If there is one thing Bruce Springsteen has done during his career — besides producing brilliant albums — it has been providing a number of unexpected twists and turns of his musical vision. He has created memorable anthems, top-forty hits, and stark albums of painful songs and flawed characters. We Shall Overcome: The Seeger Sessions found him interpreting traditional folk songs based on the enduring legacy of Pete Seeger.
Seeger, now 89, began his career in the late '30s — at one point performing for President Franklin Roosevelt — eventually garnering fame as a member of the Weavers, who helped popularize traditional folk music in the early '50s. They indeed formed an important link in the folk music chain by modernizing the genre's songs and, in so doing, bringing them mass appeal. Seeger became a voice of social protest in the '60s and '70s with such works as “Where Have All The Flowers Gone,” “If I Had A Hammer,” and “We Shall Overcome” serving as messages to millions. Even today, he continues to perform and support chosen causes.
And so on We Shall Overcome, Springsteen set out to record songs that Seeger had popularized over the years, which, considering they number in the hundreds, posed a wide variety from which too choose. Ultimately, Springsteen wisely decided to cover very traditional songs — some of which I remember singing in grammar school — remaining true to the original intent of the compositions while still giving them a modern feel.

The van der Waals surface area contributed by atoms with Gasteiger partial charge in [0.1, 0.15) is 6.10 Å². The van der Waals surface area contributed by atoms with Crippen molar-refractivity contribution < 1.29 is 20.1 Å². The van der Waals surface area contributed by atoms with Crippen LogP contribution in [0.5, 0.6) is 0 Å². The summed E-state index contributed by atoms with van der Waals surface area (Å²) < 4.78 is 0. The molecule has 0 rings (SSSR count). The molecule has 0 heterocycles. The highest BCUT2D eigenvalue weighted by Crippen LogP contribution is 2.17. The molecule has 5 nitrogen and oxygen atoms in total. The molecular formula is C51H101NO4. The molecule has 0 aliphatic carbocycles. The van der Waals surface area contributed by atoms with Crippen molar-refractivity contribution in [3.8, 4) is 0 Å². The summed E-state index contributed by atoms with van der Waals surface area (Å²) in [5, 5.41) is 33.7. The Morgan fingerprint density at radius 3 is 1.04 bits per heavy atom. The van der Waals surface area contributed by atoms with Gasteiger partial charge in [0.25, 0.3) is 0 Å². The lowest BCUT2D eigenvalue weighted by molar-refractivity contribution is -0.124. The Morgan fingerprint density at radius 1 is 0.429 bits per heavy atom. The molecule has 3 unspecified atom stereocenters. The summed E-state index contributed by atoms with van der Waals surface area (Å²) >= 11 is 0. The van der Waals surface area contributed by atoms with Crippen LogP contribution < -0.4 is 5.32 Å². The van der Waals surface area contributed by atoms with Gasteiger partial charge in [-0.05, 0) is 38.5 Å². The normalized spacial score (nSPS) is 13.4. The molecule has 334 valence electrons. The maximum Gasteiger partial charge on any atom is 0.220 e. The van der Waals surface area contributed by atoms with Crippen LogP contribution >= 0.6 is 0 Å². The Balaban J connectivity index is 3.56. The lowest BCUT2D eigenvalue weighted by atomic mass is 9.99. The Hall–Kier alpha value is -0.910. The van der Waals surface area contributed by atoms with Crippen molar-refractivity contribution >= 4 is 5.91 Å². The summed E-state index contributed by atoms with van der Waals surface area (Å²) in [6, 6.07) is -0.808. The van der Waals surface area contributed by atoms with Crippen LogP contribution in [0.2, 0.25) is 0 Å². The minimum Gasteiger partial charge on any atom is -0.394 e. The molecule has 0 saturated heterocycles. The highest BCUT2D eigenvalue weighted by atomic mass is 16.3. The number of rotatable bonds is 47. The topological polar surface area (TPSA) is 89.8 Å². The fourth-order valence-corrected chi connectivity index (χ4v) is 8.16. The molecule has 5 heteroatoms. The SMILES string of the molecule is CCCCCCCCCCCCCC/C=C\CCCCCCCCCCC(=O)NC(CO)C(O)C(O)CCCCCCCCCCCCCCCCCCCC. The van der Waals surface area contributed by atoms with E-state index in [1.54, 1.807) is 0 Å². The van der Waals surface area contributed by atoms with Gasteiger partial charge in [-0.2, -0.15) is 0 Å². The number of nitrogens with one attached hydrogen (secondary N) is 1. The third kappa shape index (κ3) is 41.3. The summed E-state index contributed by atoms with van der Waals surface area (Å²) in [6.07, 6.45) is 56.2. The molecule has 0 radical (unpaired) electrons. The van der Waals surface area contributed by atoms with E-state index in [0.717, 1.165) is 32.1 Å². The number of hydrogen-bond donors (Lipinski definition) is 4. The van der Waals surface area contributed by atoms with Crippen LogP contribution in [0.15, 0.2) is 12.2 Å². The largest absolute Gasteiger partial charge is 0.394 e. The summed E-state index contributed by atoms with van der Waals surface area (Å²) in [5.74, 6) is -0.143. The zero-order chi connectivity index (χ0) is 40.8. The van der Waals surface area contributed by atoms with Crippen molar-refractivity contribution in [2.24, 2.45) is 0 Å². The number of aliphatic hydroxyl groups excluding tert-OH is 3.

“Old Dan Tucker” is a square dance tune that predates the Civil War. “Jesse James” builds from a simple acoustic start to something that would have fit the old Hootenanny concept. “John Henry” has been recorded by hundreds of artists in the folk, country and bluegrass traditions. It may be a depressing song at heart, but Springsteen brings a rock temperament to it with a band in support.
“Erie Canal” and “Jacob’s Ladder” are both songs I remember singing as a child in the '50s, “Erie Canal” telling about labor and a trusty mule while “Jacob’s Ladder” is a spiritual straight from the cotton fields of the South. “My Oklahoma Home” is from the dust bowl days and, while the song is one of loss and desperation, Springsteen evokes the music in a different tone.
“Eyes On The Prize” (which is perfect for a funeral procession) and “Pay Me My Money Down” both have a New Orleans spirit to them.
The album concludes with a simple childhood tune, “Froggie Went A Courtin’,” followed by the civil rights anthem, “We Shall Overcome.”
Bruce Springsteen has taken another road less traveled and produced an album of surprising quality, proving that with the right amount of passion and talent, good songs can always live up to their potential. Perhaps the best analysis of We Shall Overcome: The Seeger Sessions is that it offers superior music interpreted by one great artist.